The above described solder joint is very strong and has not cracked at ambient pressure as high as 12,000 pounds per square inch (PSI) across the joint over a range of 40° C. to 125° C. By way of example, a pyrex glass tube with an inside diameter of 0.040 inches and an outside diameter of 0.128 inches can be used at 12000 PSI to form the solder joint. Prior glass to metal solder joints which employ a sleeve, demonstrate significant strength problems at 1500 PSI. For low pressure (e.g. 14 to 500 PSI) a glass tube with 0.010 inside diameter and a 0.171 inch outside diameter is sufficient.
Hole 14 provides access between the interior of glass tube 16 and the exterior of metal member 11.
In assembly 10, a silicon die 21 includes a pressure sensor 22 which is exposed, in part, to the interior of tube 16. Typically, the opposite surface of pressure sensor 22 is exposed to a pressure P to be measured. With assembly 10 fitted into a casing (not shown) whereby hole 14 is exposed to a reference pressure, a differential pressure sensor is provided. Hole 14 could be sealed, and assembly 10 thereby converted to an absolute pressure sensor.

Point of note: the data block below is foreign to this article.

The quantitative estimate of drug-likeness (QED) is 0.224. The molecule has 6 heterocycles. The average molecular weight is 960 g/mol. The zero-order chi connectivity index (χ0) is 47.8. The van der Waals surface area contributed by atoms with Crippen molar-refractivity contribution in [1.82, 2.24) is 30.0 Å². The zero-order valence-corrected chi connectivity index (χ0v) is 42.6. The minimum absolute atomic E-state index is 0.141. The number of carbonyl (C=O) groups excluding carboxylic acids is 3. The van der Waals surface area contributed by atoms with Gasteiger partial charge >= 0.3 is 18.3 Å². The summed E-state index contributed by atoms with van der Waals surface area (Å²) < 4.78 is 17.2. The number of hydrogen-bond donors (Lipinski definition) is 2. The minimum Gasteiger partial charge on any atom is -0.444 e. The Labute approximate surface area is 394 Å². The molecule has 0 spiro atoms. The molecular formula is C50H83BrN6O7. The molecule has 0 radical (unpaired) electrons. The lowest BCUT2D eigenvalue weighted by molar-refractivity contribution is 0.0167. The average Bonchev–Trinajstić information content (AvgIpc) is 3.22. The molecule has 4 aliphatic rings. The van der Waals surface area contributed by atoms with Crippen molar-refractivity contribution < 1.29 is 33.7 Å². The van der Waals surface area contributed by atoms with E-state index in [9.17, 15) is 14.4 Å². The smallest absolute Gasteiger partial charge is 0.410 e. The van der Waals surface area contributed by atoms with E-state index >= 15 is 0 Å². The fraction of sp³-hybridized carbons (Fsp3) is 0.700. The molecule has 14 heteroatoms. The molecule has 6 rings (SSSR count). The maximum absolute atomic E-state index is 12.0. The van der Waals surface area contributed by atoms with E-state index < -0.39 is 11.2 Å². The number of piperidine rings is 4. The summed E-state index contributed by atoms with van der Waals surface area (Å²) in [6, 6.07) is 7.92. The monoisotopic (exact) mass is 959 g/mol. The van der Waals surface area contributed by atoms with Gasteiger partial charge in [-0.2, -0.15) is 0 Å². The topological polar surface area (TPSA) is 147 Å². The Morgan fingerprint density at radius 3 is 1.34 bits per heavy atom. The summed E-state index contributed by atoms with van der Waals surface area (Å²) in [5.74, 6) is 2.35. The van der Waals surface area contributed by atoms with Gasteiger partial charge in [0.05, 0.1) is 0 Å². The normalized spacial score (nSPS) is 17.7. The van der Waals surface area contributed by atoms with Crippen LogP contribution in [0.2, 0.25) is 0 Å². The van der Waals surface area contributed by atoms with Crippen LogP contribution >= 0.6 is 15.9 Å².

A useful silicon pressure sensor for sensor 22 is disclosed in U.S. Pat. No. 4,665,754 the same being incorporated herein by reference. Typically the pressure responsive portion of sensor 22 will be surrounded by end 17 of tube 16.
In assembly 10, glass tube 16 serves to isolate or reduce temperature induced stress on die 21 due to differences in the temperature coefficients of metal member 11 and glass tube 16. Typically tube 16 will be 1/2 inch long, but much shorter lengths are useful with the particular length being highly application dependent.
Tube 16 is preferably bonded to die 21 with a bond which exhibits high elastic qualities, but a bond which relieves stress such as a bond of rubber meterial is also possible.